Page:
E-Verify Program - Employment Eligibility Verification

Research Etc. is a designated E-Verify Employer Agent with the Department of Homeland Security’s E-Verify Program and will act as your designated agent, taking the stress off of you and saving you valuable time and money. As a licensed private investigation agency, we are also prepared to assist you with all types of pre-employment and background screening.

Using a E-Verify Employer Agent

E-Verify employer agents, formerly called designated agents, use E-Verify to confirm the employment eligibility of another company's employees. E-Verify employer agents frequently offer E-Verify along with other services, such as background checks, legal assistance and accounting services.

NOTE: The E-Verify program does not apply to existing employees or applicants - only your newly hired employees.

Research Etc. Offers Our Clients:

  •  A knowledgeable, courteous and professional staff ready to assist you 
  •  All required forms and display materials for the everify program
  •  Fast, Reliable Service
  •  Affordable Rates For Small or Large Businesses


E-Verify Rates:
  • No Subscription Fees
  • One Time Registration Fee of $50.00
  • $25.00 Per E-Verify Transaction
  • In case there is a problem with the program approval of your new hire, we will help you with the procedure to keep your company in compliance with the e-verify program – free of charge.

Register Online Now– It’s Fast and Easy - Avoid Delays In Your Hiring!

Download PDF registration form everify_app.pdf and fax or email to Research Etc.


Fax:  (480) 367-0119

E-Verify Status - check your state!

States that require E-Verify for all employers:

Passed in 2011, HB 56 (Beason-Hammon Alabama Taxpayer and Citizen Protection Act) is regarded as the nation's toughest immigration enforcement law passed at the state level. This law requires all businesses, public and private, to begin using E-Verify by April 2012. Employers must also prove not having employed any unauthorized aliens as a condition of being awarded any government contract, grant or incentive. The penalty for businesses not complying with the E-Verify mandate is a suspension of its business license upon first offense, and a potential permanent revocation of its business license upon the second. 

Passed in 2007, HB 2779 (Arizona Fair and Legal Employment Act) prohibits employers from knowingly hiring undocumented workers and requires all employers to use E-Verify, effective Jan. 1, 2008. It was followed up in 2008 with HB 2745, which prohibits government contracts to any businesses not using E-Verify, effective May 1, 2008. 

Passed in 2006, SB 529 requires public employers, contractors and subcontractors with 500 or more employees to use E-Verify for all new employees, effective July 1, 2007. Additionally, HB 87, passed in 2011, requires all private businesses with 10 or more employees to E-Verify all new hires as of July 1, 2013.

Passed in 2008, SB 2988 requires public and private employers to participate in E-Verify with full participation by July 2011.

North Carolina
HB 318, passed in October 2015, requires all contractors to participate in E-Verify for all employees before entering into any contracts with state agencies. Additionally, HB 36 (passed in June 2011) expands E-Verify requirements to encompass all county/municipal agencies and private employers with more than 25 employees as of July 1, 2013.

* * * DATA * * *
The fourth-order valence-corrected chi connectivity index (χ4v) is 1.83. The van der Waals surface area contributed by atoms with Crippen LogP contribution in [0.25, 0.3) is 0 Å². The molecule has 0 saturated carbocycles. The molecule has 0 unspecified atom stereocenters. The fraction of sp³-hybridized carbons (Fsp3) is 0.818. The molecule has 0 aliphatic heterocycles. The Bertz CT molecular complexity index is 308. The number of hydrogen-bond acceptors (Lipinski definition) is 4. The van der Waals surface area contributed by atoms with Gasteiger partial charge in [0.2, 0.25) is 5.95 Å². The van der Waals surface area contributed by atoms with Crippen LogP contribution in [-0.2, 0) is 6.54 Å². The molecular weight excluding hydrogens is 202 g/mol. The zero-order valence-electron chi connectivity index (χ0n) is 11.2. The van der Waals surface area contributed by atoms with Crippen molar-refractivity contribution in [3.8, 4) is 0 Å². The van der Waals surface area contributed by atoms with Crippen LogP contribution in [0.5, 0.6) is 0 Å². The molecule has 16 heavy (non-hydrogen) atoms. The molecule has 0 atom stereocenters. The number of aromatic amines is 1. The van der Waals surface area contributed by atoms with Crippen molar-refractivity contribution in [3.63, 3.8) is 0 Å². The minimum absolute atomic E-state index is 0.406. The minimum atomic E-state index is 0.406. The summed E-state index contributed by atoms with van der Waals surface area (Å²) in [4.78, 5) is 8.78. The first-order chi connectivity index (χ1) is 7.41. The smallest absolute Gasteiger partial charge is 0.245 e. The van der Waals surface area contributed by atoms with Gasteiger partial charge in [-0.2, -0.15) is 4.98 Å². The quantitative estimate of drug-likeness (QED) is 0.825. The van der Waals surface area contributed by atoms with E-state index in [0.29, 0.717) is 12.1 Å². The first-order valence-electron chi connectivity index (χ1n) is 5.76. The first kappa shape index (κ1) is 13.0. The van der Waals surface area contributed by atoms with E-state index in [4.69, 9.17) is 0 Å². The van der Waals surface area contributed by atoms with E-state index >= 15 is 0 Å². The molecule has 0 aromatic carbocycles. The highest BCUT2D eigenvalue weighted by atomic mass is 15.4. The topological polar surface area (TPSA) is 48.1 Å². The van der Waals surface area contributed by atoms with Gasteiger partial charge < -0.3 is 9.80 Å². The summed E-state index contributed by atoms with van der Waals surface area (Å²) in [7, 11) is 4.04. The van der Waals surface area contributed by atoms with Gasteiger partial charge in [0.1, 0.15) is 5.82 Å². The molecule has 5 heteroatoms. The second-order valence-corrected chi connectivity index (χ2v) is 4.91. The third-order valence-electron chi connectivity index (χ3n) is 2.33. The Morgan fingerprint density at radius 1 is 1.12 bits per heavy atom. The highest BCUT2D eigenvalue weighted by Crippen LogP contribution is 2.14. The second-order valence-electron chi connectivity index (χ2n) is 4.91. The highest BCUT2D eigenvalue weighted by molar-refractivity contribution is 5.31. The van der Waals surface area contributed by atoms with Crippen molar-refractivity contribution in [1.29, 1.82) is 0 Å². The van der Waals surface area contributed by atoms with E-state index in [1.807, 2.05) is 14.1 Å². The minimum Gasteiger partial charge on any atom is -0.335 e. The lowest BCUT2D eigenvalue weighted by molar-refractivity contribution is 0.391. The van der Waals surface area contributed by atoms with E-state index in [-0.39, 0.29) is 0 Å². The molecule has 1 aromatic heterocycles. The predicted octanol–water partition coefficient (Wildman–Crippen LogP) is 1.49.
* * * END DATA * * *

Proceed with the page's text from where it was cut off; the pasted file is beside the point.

South Carolina
On June 27, 2011, Gov. Nikki Haley signed into law Act 69 that requires all employers to enroll in the E-Verify system beginning Jan. 1, 2012 and to verify the legal status of all new employees through E-Verify within three business days of hiring. 

Passed in 2010, SB 0251 requires all employers with more than 15 employees to begin using E-Verify by July 1, 2011. Companies that utilize legal guest workers do not have to use E-Verify, but private employers can also voluntarily register certifying participation in verification. Passed in 2008 and made effective on July 1, 2009, SB 81 requires public employers, public contractors and subcontractors to use E-Verify and makes it illegal to discharge a lawful employee while retaining an unauthorized alien in the same job category. 

States that require E-Verify for state agencies, public employers and contractors:

Gov. Scott State signed an executive order in May 2011 that requires all agencies under the direction of the Governor must verify the employment eligibility of all new agency employees through the E-Verify system. This order also mandates that state agencies include an express requirement that state contractors and subcontractors utilize the E-Verify system for all new employees during the contract term.

Passed in 2011, SB 590 requires state and local agencies and contractors to use E-Verify. The bill also requires private employers to use E-Verify in order to qualify for certain tax credits on their state income taxes. 

Passed in 2008, HB 1549 requires all public employers, businesses with a state contract or grant in excess of $5,000 or any business receiving state-administered or subsidized tax credit, tax abatement or loan to use E-Verify. If a court finds that a business knowingly employed someone not authorized to work, the company’s business permit and licenses will be suspended for 14 days. 

Passed in 2009, LB403 requires state and local governments, contractors and businesses qualifying for state tax incentive programs to use E-Verify effective Oct. 1, 2009. The bill also includes incentives for private employers to use E-Verify.